SEMINAR ON AGING, COGNITION AND NEURODEGENERATIVE DISORDERS Syllabus
Course Learning Objectives
Upon successfully completing this course, students will be able to:
- classify the major domains of cognition and describe the age-related changes that occur in each cognitive domain
- to classify the major neurodegenerative disorders related to age and describe the clinical presentation and pattern of cognitive change in each disorder
- to identify gaps in discuss concerning age-related cognitive change and the primary neurodegenerative disorders and apply concepts to the development and evaluation of future interventions for age-related cognitive decline and neurodegenerative disorde
Addresses age-related cognitive and neuropsychiatric disorders that are of particular importance with the rapid expansion of the aging population. Focuses on the major domains of cognition and comparison of the age-related changes that occur in each cognitive domain. Includes emphasis on contrasting the major neurodegenerative disorders related to age and describing the clinical presentation and pattern of cognitive change in each condition. Participants address current strategies for maximizing cognitive function with age and treatment strategies for the primary neurodegenerative disorders. Participants examine and identify gaps in knowledge and research approaches to fill these gaps. Explores concepts of cognitive systems, animal and imaging models, and selective pathological change with age and disease.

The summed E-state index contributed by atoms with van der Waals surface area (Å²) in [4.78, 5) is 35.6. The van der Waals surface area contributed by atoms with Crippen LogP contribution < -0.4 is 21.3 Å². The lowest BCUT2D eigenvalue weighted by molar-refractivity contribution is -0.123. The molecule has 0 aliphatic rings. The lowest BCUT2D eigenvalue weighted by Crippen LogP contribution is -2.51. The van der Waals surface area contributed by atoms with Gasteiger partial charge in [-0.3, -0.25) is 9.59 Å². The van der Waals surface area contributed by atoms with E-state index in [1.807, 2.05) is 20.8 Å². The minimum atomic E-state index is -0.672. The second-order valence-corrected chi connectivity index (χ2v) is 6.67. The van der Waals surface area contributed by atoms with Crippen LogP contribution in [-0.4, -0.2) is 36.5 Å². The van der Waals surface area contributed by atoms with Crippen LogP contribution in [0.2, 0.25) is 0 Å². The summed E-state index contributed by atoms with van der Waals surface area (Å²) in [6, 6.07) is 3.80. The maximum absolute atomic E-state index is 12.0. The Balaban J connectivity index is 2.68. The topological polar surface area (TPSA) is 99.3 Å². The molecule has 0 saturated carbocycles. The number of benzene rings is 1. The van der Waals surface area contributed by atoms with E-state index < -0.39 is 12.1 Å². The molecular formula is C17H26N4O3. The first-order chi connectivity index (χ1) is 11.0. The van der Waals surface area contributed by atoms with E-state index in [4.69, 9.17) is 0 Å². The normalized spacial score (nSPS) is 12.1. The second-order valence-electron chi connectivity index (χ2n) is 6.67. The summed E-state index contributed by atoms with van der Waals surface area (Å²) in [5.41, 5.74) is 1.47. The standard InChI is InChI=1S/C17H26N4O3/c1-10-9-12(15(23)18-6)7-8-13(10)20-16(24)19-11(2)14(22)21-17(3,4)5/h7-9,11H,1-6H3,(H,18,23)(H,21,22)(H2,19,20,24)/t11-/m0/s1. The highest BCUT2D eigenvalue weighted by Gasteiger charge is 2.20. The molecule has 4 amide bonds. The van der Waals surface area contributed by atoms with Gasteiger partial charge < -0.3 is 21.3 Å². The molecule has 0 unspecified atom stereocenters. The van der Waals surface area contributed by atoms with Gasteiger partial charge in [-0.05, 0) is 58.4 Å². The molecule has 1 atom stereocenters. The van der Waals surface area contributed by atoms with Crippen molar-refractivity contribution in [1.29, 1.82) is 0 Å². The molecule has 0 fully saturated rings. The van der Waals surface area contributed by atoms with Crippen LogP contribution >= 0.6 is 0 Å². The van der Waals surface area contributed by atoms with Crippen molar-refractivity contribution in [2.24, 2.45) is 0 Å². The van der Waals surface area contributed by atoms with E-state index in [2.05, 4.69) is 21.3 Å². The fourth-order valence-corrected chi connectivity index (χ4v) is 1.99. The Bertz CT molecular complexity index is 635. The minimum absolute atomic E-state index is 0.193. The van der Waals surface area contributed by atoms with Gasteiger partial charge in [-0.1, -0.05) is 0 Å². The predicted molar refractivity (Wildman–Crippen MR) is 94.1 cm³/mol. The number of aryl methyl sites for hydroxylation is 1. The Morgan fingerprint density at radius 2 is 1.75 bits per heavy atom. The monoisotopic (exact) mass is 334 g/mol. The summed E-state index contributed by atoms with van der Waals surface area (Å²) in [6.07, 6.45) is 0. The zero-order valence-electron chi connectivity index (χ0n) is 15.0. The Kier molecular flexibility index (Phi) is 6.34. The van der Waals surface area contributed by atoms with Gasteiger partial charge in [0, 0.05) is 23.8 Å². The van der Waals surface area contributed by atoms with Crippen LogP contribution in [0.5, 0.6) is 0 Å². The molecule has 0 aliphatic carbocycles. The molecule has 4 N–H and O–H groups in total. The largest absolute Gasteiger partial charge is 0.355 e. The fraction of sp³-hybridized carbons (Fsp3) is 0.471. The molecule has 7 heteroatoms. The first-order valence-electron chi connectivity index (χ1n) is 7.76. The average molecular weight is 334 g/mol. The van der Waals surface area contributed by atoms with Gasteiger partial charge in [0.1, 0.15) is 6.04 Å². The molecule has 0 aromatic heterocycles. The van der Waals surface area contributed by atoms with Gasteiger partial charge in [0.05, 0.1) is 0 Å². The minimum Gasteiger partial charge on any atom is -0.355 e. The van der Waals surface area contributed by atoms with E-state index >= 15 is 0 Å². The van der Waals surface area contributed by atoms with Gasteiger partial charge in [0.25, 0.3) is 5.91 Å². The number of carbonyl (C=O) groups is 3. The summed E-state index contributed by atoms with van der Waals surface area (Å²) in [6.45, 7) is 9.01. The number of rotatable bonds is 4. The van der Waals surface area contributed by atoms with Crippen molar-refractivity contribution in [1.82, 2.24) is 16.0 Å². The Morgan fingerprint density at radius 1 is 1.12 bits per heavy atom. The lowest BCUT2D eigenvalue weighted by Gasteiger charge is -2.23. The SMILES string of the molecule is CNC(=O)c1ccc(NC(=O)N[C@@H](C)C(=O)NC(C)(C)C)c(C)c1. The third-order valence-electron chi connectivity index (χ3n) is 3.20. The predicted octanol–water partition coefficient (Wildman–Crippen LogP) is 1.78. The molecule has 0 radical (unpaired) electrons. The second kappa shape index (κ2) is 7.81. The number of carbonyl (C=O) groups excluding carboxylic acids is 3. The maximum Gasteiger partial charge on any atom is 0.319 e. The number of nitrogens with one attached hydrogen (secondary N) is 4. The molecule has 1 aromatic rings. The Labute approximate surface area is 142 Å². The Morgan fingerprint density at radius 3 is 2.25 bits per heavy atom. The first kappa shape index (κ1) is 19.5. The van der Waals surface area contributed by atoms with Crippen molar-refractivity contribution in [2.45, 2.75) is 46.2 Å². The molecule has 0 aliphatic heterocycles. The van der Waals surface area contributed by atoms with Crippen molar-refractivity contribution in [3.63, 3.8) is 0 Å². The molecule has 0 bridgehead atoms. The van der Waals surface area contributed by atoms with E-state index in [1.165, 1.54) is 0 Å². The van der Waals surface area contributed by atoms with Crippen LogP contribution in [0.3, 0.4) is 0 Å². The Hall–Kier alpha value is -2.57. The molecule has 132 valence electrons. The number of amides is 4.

Additional Faculty Notes:
Course lectures are held in Reed Hall West -1 Conference Room
Intended AudiencePredoctoral and Postdoctoral students from A&S, SPH, and SOM.
Methods of AssessmentClass participation 30%; term paper 70%
Please see the course Session for a full list of dates and items for this course.
Academic Ethics Code
Students enrolled in the Bloomberg School of Public Health of The Johns Hopkins University assume an obligation to conduct themselves in a manner appropriate to the University's mission as an institution of higher education. A student is obligated to refrain from acts which he or she knows, or under the circumstances has reason to know, impair the academic integrity of the University. Violations of academic integrity include, but are not limited to: cheating; plagiarism; knowingly furnishing false information to any agent of the University for inclusion in the academic record; violation of the rights and welfare of animal or human subjects in research; and misconduct as a member of either School or University committees or recognized groups or organizations.
Historical aspects of cognition and aging research
Executive function and its component parts
Memory and memory disorders
Language systems and language disorders
Disorders of spatial function
Working memory and disorders of working memory
Movement and movement disorders
Thursdays from 3:30 - 5:00 pm Reed Hall West 1 Conference Room
Contact Information(from old syllabus)
Marilyn Albert, Ph.D.
Karen Bandeen-Roche, PhD
Amy Bastian, PhD
Jason Brandt, PhD
Michelle Carlson, PhD
Susan Courtney, Ph.D.
Michela Gallagher, Ph.D.
Laura Gitlin, PhD
Argye Hillis, M.D.
Constantine Lyketsos, M.D.
Richard OBrien, MD, PhD
Chiadi Onyike, M.D.
Olga Pletnikova, MD
Peter Rapp, PhD
George Rebok, PhD
Ola Selnes, Ph.D.
Gwenn Smith, Ph.D.
Madhav Thambisetty, PhD
Bryan Traynor, M.D.
Juan Troncoso, M.D.
Philip Wong, PhD
Michael Yassa, PhD
Peter Zandi, PhD, MPH
Course Objectives(from old syllabus)- Develop an understanding of the major domains of cognition including: memory, executive function, language, spatial skills, and attention - Become familiar with examples of disorders that commonly occur in each of these cognitive domains
Disability Support ServicesIf you are a student with a documented disability who requires an academic accommodation, please contact Betty H. Addison in the Office of Student Life Services: email@example.com, 410-955-3034, or 2017 E. Monument Street.